As the Democratic Party gears up for a second presidential primary without a real challenger to the predetermined candidate, one has to wonder why it’s called “democratic.”

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  • Tyler Durden
    May 4, 2015 7:51 AM

    B for Bernie,

  • The Democratic Party has as much to do with democracy as the Miami Dolphins have to do with aquatic mammals.

  • “The only way you can get the parties’ attention is if you take votes away from them,” Ralph Nader told [Cris Hedges] by phone. “So,” he said of [Bernie] Sanders, “How serious is he? He makes Clinton a better phony candidate. She is going to have to agree with him on a number of things. She is going to have to be more anti-Wall Street to fend him off and neutralize him. We know it is bullshit. She will betray us once she becomes president. He is making her more likely to win. And by April he is done. Then he fades away.”


    • I understand the reasoning – I’ve even made similar points myself.

      OTOH, there’s no way I’m voting for a Repuglican, and no way I’m voting for Hillary. Bernie’s got my vote.

      I don’t live in a battleground state so my vote doesn’t actually count for anything anyway. Might as well “send a message.”

      • @ CrazyH —

        Your post puzzles me. If Hillary becomes the nominee, how do you propose to vote for Bernie? (I agree that Hillary will not get my vote and it’ll be a cold day in hell before I vote Republican; so that means 3rd party.)

      • Write in. I’ve written my own name in, or Mickey Mouse’s on a number of occasions.

        I figger that writing in Bernie’s name will have about the same affect.

      • Supporting Bernie means doing nothing toward having a third party candidacy until it is too late to build one that has a chance at threatening the status quo.

        I ran as a delegate for an inside-the-party opposition candidate in 2004.

        After the party candidate was selected, the road was cleared for him because the effort diverted to a candidate that could threaten the votes of the party candidate in the run-up to the election was already spent and wasted.

        That election was the one between dumb and dumber, Mr. “you’re with us or against us” and Mr. “reporting for duty.”

        Bernie’s function is to sink third party candidates chances, finances, and support (Which are already sunk under this corrupt duopoly system anyway).

        Our only hope is that a meteor strikes Washington so we get a chance to all pitch in and buy a totally new government.

      • > too late to build one that has a chance at threatening the status quo.

        I figure that’s been the case for at least fifty years…

      • @ CrazyH —

        I hadn’t thought about “write-in” — I’m not even certain that’s an option for the ballot in Arkansas. But I certainly will keep it in mind.

        If we could start a ground-swell with the same motivation, we might actually be able to make a difference!


    • But, Glenn, how can Hillary «betray us», if we are aware of who she is and what she represents (anybody unaware has not been doing his or her homework) ? In the event any «betrayal», other than self-betrayal is going on, it would not be Hillary Rodham Clinton doing the dirty deed, but Bernard Sanders. Or does he really believe that announcing his candidacy for the Democratic nomination will do any more than what Ted describes in his third pane above ?…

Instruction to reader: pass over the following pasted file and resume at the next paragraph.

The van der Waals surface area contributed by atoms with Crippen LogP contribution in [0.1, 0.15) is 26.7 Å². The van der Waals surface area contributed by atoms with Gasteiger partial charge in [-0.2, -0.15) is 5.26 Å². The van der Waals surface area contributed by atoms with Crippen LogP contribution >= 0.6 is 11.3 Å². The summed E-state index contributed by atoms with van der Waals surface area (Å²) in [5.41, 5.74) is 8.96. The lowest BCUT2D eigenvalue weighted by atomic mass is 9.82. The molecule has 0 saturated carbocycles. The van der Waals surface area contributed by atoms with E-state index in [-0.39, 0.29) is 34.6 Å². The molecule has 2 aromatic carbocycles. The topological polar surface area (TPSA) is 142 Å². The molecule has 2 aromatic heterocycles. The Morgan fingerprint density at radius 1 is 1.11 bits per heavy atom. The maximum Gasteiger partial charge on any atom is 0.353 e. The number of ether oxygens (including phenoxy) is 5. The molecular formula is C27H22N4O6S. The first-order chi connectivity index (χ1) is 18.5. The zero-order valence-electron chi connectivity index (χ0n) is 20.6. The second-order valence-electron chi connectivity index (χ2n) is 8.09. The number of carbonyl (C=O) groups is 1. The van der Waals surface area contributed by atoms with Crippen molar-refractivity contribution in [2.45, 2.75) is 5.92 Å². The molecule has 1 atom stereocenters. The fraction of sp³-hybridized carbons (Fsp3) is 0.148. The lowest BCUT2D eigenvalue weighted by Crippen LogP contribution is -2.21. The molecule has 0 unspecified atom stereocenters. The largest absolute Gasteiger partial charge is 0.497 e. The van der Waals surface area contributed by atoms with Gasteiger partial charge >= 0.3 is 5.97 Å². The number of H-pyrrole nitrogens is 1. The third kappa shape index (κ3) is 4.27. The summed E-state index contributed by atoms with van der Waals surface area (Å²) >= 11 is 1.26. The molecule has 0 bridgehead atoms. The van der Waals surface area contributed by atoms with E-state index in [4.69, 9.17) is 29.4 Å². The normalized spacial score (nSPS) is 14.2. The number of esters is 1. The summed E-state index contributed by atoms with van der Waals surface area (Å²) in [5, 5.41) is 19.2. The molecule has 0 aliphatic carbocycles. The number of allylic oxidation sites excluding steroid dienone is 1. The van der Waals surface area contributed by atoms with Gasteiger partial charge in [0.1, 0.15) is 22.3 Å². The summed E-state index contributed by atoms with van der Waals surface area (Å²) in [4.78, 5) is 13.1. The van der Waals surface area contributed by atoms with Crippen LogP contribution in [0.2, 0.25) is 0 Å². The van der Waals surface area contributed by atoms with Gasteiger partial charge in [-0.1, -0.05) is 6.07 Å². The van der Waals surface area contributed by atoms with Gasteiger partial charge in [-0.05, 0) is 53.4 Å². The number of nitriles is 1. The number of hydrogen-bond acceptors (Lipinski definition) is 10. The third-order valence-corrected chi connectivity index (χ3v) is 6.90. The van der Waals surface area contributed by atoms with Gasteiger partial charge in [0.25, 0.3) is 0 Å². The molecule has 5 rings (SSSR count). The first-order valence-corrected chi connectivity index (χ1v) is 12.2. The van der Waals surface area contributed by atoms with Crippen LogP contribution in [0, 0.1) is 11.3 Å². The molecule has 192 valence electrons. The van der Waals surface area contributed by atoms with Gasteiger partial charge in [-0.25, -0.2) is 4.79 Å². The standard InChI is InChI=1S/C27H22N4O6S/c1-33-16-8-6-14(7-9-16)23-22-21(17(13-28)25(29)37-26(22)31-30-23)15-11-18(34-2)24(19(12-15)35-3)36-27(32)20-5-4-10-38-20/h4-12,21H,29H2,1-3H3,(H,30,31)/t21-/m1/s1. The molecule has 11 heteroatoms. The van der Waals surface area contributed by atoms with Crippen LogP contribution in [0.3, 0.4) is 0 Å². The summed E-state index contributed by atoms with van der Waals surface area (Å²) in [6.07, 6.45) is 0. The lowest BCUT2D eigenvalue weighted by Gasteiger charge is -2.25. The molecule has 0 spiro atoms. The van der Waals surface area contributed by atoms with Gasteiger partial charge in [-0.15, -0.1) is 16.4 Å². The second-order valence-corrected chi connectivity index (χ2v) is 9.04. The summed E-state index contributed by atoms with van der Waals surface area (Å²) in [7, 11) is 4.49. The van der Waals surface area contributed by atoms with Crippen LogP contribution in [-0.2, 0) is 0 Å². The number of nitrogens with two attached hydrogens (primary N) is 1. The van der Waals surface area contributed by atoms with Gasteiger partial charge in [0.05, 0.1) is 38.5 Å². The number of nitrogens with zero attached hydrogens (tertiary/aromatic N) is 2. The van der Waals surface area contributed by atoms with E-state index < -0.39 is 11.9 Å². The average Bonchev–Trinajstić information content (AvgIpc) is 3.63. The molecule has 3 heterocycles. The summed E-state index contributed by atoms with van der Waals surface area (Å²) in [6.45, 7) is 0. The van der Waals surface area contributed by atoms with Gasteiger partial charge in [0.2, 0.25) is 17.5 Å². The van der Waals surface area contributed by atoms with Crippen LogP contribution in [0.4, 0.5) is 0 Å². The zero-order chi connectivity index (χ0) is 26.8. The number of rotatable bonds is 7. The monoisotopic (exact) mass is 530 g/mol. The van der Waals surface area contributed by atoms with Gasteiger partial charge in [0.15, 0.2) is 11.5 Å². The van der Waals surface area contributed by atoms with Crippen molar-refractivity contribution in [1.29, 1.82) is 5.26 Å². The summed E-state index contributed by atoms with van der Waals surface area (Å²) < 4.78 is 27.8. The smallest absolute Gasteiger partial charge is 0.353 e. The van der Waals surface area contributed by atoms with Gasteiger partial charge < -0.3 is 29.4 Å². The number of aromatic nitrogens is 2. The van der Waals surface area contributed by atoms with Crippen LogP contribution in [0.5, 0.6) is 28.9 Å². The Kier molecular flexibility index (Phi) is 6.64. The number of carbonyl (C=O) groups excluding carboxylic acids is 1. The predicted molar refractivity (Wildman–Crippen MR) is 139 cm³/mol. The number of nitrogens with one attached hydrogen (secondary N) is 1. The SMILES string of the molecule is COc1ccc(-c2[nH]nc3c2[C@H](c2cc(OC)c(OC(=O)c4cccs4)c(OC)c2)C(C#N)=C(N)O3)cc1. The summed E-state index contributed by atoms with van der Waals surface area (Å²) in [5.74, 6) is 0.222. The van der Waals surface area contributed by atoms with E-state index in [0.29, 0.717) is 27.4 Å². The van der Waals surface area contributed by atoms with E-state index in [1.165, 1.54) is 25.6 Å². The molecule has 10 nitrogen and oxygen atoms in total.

• I love Berrie, we just need Hillary to slip up so badly that he gets in…..very small chance…if does get in 95% of what he wants to do will be blocked…often by members of the democratic party
    My though, real change can only happen if a major depression hits and congress is running scared

    A major depression may happen soon, too much wealth is tied up in too few hands
    If a depression waits 20 years I maybe gone but those that want change maybe battling a robotic security force that protects the interest of the wealthy

  • Here a trenchant analysis, which well repays close reading, of how «democratic» the Democratic Party (but, of course, not merely the Democratic Party) is : http://www.washingtonpost.com/opinions/the-clintons-citizens-united-and-21st-century-corruption/2015/05/08/7f11a0d6-f57b-11e4-b2f3-af5479e6bbdd_story.html….


  • prolecenter
    May 19, 2015 12:47 PM

    Probably the best thing to do at the moment and for the foreseeable future is to boycott the vote entirely. Why vote for a third party that absolutely cannot win? Also, casting a mock vote or write-in could still be perceived as participating in, and lending legitimacy, to a completely illegitimate system. The elites pay close attention to voter turnout numbers. Let’s make those numbers go down and show the world that the U.S. is not a democracy since the government does not have popular support.

    • What makes you believe, prolecenter, that a further reduction in the low proportion of eligible US voters who actually cast their votes – much of which is due to deliberate obstacles placed on prospective voters who on demographic grounds are deemed likely to vote the «wrong» way – would influence the way the US is perceived around the world ? Among governments, at least, it is not illusions concerning the «democratic» nature of how the country is governed which determine how one deals with that state actor, but rather such matters as a military-intelligence budget that dwarfs that of the rest of the world combined, more than 1000 military bases outside its own territories, etc, etc. Dealing effectively with the plutocratic system in the US is unlikely to prove to be so simple as staying at home on election day….


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